4 X 4 Coffee Table – Hey there! Nina from Everyday Enchanting is here to share our latest build – DIY Slab Coffee Table! We have a lot of work in the works in the 1980s major renovation (some days I feel like
) but one side project is the family room. It’s one of the only rooms in the house where the changes are mostly cosmetic/decorative rather than structural, with the exception of remodeling our fireplace. We used to splurge to fill the room with furniture and decor that we actually wanted, while still being on a tight budget. Last time I posted here I shared the Ikea Hack/Pottery Barn Knock-Off Apothecary Cabinet, and today we’re following the same theme- my Pottery Barn taste on a DIY Budget!
4 X 4 Coffee Table
This is a beautiful reclaimed wood coffee table with metal legs. I like the industrial-meets-rustic design, which is needed in the space to kill the family of women of the fireplace and the silk chairs that are in the way. I love how the black legs play off the black of the hardware on the apothecary. I also love that I can sweep under it! (This is a big deal since our golden retriever Lucy sheds a lot!) So, What
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I know a lot of the reason for the price is undoubtedly the reclaimed pine sides and metal legs. So I started to think about how we can have a discount, using the least amount of equipment. We recently had great success building my mom’s farmhouse table using 2x8s. I think we can get the same result to this table using a combination of 2x8s, 4x4s, and 2x4s. Here’s what we did!
We cut the 2x8s into 4 pieces at 48″. Then we glued and glued the boards together before joining them with two 2x4s cut to 32″. We have received questions in the past about whether we have experienced table cracks with this method (since there is not much room for expansion and contraction) – the best answer is that we have not experienced it regularly, even though we have an old Table 5 built with this method. Even if we do- we love rustic furniture. If you’re happy with the biscuit mix, go ahead and substitute it for this step- but to keep this tutorial “beginner friendly”, we’ll stick with our method… 😉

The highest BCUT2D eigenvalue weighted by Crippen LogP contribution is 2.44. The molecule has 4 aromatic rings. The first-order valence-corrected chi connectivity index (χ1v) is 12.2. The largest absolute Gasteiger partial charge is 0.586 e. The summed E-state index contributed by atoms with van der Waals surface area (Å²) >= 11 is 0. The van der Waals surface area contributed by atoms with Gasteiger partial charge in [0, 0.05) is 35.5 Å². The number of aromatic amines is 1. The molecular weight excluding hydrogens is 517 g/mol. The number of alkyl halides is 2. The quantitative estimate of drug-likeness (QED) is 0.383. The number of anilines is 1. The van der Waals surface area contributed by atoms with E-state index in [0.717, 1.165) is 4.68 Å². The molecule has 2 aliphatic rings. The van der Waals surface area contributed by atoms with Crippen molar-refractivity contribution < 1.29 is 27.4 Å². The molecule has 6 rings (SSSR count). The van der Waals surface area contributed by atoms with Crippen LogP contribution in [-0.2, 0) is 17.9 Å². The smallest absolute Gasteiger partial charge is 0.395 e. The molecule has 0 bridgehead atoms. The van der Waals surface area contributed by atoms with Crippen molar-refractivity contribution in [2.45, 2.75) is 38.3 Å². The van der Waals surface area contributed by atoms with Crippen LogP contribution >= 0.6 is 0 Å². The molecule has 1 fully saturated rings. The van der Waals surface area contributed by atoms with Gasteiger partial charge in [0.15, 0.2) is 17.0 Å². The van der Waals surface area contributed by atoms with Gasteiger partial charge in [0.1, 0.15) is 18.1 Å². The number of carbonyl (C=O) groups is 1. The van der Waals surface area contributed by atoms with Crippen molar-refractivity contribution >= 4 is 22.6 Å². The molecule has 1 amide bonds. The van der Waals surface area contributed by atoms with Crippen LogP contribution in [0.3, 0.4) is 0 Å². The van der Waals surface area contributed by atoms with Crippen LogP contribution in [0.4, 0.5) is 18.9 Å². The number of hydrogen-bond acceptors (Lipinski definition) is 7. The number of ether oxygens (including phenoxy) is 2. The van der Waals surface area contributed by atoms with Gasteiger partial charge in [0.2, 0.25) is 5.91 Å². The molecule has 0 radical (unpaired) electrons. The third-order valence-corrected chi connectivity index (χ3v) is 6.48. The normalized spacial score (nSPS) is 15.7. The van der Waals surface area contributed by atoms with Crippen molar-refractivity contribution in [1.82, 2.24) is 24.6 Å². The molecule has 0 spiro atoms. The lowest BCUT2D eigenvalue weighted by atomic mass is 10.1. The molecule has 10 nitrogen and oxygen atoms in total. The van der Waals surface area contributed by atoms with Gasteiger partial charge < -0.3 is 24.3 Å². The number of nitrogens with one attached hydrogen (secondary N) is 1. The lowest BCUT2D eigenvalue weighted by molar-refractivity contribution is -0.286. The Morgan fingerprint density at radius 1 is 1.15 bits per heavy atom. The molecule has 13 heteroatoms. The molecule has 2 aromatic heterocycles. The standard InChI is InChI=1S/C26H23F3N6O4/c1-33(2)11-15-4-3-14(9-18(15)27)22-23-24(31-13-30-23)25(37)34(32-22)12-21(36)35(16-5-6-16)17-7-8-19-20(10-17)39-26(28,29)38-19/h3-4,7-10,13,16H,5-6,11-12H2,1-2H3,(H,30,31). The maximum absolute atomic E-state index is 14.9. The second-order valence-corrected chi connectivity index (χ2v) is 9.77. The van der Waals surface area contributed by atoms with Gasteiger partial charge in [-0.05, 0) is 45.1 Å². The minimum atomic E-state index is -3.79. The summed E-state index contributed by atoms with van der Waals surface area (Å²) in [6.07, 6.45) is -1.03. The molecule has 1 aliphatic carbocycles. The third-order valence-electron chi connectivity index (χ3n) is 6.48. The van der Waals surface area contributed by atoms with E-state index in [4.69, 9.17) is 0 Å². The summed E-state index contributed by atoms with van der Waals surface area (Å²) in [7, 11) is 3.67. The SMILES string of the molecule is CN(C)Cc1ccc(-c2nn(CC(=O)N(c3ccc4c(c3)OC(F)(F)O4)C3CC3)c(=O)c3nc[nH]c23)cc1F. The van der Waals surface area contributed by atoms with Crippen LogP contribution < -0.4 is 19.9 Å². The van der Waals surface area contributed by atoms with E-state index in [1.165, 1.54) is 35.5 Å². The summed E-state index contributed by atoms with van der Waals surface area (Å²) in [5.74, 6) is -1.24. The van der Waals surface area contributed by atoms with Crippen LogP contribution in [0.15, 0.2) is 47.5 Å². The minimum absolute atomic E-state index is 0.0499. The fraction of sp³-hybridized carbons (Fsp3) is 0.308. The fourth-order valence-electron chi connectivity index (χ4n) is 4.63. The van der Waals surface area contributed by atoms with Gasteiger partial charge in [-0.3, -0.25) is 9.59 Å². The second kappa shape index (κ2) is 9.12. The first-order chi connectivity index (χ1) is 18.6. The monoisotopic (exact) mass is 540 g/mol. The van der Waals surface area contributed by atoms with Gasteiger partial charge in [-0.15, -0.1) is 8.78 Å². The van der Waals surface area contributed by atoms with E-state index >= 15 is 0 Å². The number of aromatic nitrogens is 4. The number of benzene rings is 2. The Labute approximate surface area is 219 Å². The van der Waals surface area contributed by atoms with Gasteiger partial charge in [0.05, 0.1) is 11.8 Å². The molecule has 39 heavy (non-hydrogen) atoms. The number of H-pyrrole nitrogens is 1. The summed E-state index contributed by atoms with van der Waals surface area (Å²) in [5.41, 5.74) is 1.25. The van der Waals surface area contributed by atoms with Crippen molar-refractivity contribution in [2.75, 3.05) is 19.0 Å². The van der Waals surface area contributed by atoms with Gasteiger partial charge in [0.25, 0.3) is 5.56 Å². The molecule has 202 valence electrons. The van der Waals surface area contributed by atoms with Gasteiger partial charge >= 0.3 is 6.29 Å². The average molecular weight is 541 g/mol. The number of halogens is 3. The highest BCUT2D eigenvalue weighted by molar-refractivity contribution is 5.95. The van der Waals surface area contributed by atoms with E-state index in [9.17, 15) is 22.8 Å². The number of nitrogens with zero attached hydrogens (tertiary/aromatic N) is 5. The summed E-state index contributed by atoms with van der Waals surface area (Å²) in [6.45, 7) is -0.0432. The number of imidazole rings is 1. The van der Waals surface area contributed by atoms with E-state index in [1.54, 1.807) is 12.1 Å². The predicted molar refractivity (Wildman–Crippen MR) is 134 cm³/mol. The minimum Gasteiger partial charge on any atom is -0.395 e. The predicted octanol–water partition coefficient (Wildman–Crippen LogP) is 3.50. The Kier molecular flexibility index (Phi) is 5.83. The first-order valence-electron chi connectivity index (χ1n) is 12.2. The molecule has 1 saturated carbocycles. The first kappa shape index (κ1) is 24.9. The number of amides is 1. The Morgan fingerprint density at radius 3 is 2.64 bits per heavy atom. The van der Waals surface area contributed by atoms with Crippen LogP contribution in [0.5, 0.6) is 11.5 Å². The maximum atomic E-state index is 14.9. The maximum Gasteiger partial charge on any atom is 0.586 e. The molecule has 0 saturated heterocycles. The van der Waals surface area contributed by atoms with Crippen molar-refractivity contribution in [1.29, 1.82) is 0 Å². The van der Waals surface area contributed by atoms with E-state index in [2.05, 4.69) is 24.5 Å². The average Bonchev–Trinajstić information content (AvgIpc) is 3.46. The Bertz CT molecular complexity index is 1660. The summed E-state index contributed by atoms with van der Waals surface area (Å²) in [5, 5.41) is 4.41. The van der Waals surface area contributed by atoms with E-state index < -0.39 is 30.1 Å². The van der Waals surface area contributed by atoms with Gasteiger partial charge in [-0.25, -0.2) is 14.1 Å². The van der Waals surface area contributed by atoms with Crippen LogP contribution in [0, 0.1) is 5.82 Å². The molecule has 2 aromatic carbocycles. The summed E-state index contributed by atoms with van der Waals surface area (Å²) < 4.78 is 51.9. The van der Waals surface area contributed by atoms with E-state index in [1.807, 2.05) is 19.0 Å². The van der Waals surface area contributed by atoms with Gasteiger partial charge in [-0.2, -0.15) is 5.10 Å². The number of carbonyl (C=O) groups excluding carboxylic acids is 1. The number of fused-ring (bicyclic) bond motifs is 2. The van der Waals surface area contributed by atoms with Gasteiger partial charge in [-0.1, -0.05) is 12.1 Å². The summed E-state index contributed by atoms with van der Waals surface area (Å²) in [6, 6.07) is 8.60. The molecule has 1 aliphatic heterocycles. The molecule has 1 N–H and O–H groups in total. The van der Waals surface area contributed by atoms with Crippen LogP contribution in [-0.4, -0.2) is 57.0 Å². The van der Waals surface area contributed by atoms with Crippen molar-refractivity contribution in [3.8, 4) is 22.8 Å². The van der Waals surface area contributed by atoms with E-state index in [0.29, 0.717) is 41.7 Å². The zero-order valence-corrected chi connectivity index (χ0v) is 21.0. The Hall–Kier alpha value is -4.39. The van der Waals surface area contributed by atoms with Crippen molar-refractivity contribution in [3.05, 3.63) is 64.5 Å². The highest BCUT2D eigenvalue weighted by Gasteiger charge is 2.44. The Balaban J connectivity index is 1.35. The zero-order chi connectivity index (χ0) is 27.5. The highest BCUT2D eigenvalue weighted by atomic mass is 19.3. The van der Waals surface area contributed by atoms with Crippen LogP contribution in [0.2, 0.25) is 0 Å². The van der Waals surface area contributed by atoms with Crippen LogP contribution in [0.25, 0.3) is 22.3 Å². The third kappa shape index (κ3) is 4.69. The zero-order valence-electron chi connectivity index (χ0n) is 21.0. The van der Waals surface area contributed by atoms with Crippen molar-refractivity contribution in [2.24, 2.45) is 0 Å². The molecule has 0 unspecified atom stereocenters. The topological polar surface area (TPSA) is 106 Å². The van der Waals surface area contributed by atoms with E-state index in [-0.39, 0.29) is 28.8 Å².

Next, Mack (my husband) had a great idea to add a layer of thickness by wrapping the table in 2x4s. It will give the same look to the reclaimed wood planks, and hide properly where we joined the legs! We rolled the corners and ran 2x4s through the table tops to give them a straight line. We then glued, clamped, and nailed the 2x4s around the table, taking care to make sure they were flush.
×4 Coffee Table Scrap Wood Furniture Wood Outdoor
We chose to use 4x4s cut to 17″ for the “faux metal” legs. We joined them at the top using pieces of wood cut to 3.5 x 26 inches. Then we cut two 2x4s to 19″ and attached them at 4.5″ from the bottom. We used long black nails to connect them, then nailed at an angle from one side to prevent twisting.
I sanded all the parts with 60 grit sandpaper, since the wood is very fine. I then went back to 120 to give the slimmer appeal. We did two coats of Minwax Dark Walnut stain, following the manufacturer’s instructions. Once this was dry, we did two coats of polyurethane throughout the satin.
On the legs we used general stains and polyshades in ebony. It has great coverage and only took two coats!
S/4coffee Tables Wood/glass Br
After the required drying time, Mack brought the table up and attached the legs to the table using wood screws. Then I enjoyed styling! It’s good to have a coffee table, and especially one that will take the wear and tear that it will definitely get from our kids. Overall, this is an easy and quick job, and it suits the style of the room perfectly. Of course, the fact that it’s only $50 doesn’t hurt!
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